I S K O

edited by Birger Hjørland and Claudio Gnoli

 

Statistical classification

Preliminary editorial placeholder article; to be replaced when an author is found for an improved article

Table of contents:
1. Definition
2. Examples of statistical classifications
3. Functions of statistical classifications
4. Research and development about statistical classification
Endnotes
References
Colophon

1. Definition

The term statistical classification in this article means the classification of numerical data (or sets of numerical data or documents providing numerical data, i.e., statistics in sense 1). Statistical classifications are the classifications used by, for example, national [1] or international statistical services like Statistics Denmark or Eurostat [2] for classifying their products.

It must be distinguished from the application of statistical techniques for classification data (for example, in numerical taxonomy, cluster analysis, factor analysis and multidimensional scaling, cf., Krauth 1981; 1982), despite these are described in Wikipedia under the very entry "Statistical classification". Statistics in sense 2 has been defined (Mann 2007, 2) as “a group of methods used to collect, analyze, present, and interpret data and to make decisions”. It must also be distinguished from the classification of statistics as a research field being part of the social sciences, as in DDC class 310 and its subclasses, or of → mathematics, as in DDC class 519.5 and its subclasses.

The present article is thus about the classification of statistical information, not about approaches to classification based on statistical methods (which are intended to be covered in separate articles in IEKO) nor about the classification of topics in statistics as a discipline.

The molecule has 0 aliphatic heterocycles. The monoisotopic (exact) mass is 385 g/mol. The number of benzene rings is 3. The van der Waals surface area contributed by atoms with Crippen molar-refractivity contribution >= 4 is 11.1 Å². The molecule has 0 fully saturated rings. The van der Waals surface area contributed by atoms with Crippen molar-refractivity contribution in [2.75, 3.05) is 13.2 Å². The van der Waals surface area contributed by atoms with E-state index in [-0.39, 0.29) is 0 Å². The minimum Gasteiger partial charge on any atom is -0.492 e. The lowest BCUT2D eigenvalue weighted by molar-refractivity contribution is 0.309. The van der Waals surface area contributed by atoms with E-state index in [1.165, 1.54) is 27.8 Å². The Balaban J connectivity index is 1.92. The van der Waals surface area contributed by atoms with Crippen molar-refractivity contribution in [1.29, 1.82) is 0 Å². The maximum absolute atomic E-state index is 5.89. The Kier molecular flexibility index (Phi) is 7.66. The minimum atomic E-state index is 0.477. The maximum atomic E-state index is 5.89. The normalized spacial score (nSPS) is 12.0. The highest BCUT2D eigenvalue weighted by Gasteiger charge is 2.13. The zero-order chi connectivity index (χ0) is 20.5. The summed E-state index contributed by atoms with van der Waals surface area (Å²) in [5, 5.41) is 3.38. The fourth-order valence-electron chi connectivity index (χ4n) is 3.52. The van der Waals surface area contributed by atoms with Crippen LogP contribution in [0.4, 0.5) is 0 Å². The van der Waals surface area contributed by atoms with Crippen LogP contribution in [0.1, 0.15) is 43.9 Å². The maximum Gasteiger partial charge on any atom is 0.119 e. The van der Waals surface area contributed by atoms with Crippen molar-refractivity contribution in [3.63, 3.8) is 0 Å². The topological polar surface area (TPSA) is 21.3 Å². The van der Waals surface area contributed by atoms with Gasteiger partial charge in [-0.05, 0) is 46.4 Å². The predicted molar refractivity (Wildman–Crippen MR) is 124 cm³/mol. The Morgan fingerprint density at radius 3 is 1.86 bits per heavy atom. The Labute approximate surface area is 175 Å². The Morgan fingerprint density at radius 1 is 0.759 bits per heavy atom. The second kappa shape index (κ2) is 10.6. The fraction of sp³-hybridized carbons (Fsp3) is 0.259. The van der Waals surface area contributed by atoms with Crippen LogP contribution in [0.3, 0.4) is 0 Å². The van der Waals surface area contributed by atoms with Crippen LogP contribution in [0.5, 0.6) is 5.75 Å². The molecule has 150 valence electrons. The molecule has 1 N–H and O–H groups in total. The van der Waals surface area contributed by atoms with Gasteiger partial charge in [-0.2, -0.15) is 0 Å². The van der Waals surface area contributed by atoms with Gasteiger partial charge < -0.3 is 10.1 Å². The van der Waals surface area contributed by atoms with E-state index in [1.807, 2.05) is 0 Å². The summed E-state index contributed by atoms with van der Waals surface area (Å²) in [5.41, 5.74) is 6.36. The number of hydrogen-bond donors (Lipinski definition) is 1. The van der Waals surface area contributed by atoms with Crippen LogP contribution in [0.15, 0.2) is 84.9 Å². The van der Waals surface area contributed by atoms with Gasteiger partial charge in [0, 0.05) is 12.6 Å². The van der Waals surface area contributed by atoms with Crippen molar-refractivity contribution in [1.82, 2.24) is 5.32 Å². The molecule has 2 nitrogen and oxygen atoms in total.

United Nations Statistics Division (2013, 5) in its Best Practice Guidelines for Developing International Statistical Classifications recommended that the following definition should be used by national statistical agencies:

A statistical classification is a set of categories which may be assigned to one or more variables registered in statistical surveys or administrative files, and used in the production and dissemination of statistics. The categories are defined in terms of one or more characteristics of a particular population of units of observation. A statistical classification may have a flat, linear structure or may be hierarchically structured, such that all categories at lower levels are sub-categories of a category at the next level up. The categories at each level of the classification structure must be mutually exclusive and jointly exhaustive of all objects in the population of interest.

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2. Examples of statistical classifications

The statistics produced by national and international statistical services cover a wide span of different areas (Boeda 2008; 2009), for example [3],

  • Population and elections
  • Labour, income and wealth
  • Prices and consumption
  • External economy
  • Living conditions
  • Education and knowledge
  • National accounts and government finances
  • Culture and national church
  • Money and credit market
  • Business sector in general
  • Business sectors
  • Geography, environment and energy

Each of these areas are classified in the databases and publications in which they are being produced.

Examples of specialized statistical classifications include:

It is obvious that the same subject area may be classified for different purposes, for example, for bibliographic data or for statistical data. This raises the question of whether they can be and should be aligned? Should, for example, the same classification of diseases underlies both bibliographical classification systems and statistical systems? Or should the same classifications of the sciences be used for both (and more) purposes?

Some differences between bibliographic and statistical classifications can be justified by the concept of warrants: → Literary warrant (Barité 2018) for bibliographical purposes and other kinds of warrant for other purposes.